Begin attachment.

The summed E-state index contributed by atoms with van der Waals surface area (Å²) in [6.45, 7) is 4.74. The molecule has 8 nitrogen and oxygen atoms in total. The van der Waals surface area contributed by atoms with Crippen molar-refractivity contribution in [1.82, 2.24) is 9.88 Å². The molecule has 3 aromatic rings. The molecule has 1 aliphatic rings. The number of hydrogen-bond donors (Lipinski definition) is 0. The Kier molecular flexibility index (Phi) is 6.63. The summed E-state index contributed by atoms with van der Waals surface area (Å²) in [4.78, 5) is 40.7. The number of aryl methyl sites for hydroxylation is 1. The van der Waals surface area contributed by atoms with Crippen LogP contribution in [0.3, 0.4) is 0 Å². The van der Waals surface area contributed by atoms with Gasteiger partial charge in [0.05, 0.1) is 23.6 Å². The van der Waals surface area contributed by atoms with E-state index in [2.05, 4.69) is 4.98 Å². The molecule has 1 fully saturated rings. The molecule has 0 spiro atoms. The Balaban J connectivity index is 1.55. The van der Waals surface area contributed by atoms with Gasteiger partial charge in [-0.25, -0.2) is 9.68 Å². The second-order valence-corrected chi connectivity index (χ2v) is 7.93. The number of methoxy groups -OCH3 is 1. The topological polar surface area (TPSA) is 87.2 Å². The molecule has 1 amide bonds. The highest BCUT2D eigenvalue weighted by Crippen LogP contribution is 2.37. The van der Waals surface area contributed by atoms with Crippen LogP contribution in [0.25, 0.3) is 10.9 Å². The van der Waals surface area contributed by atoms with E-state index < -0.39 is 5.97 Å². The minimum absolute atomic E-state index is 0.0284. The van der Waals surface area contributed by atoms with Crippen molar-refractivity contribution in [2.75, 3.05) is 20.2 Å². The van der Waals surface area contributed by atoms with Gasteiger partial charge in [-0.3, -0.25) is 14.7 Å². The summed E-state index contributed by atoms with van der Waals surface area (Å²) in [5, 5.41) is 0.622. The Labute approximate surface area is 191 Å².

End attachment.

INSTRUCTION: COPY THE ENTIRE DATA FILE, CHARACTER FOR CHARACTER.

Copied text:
The summed E-state index contributed by atoms with van der Waals surface area (Å²) in [6.45, 7) is 4.74. The molecule has 8 nitrogen and oxygen atoms in total. The van der Waals surface area contributed by atoms with Crippen molar-refractivity contribution in [1.82, 2.24) is 9.88 Å². The molecule has 3 aromatic rings. The molecule has 1 aliphatic rings. The number of hydrogen-bond donors (Lipinski definition) is 0. The Kier molecular flexibility index (Phi) is 6.63. The summed E-state index contributed by atoms with van der Waals surface area (Å²) in [4.78, 5) is 40.7. The number of aryl methyl sites for hydroxylation is 1. The van der Waals surface area contributed by atoms with Crippen LogP contribution in [0.3, 0.4) is 0 Å². The van der Waals surface area contributed by atoms with Gasteiger partial charge in [0.05, 0.1) is 23.6 Å². The van der Waals surface area contributed by atoms with E-state index in [2.05, 4.69) is 4.98 Å². The molecule has 1 fully saturated rings. The molecule has 0 spiro atoms. The Balaban J connectivity index is 1.55. The van der Waals surface area contributed by atoms with Gasteiger partial charge in [-0.25, -0.2) is 9.68 Å². The second-order valence-corrected chi connectivity index (χ2v) is 7.93. The number of methoxy groups -OCH3 is 1. The topological polar surface area (TPSA) is 87.2 Å². The molecule has 1 amide bonds. The highest BCUT2D eigenvalue weighted by Crippen LogP contribution is 2.37. The van der Waals surface area contributed by atoms with Crippen LogP contribution in [0.25, 0.3) is 10.9 Å². The van der Waals surface area contributed by atoms with E-state index < -0.39 is 5.97 Å². The minimum absolute atomic E-state index is 0.0284. The van der Waals surface area contributed by atoms with Crippen molar-refractivity contribution in [2.75, 3.05) is 20.2 Å². The van der Waals surface area contributed by atoms with Gasteiger partial charge in [-0.3, -0.25) is 14.7 Å². The summed E-state index contributed by atoms with van der Waals surface area (Å²) in [5, 5.41) is 0.622. The Labute approximate surface area is 191 Å².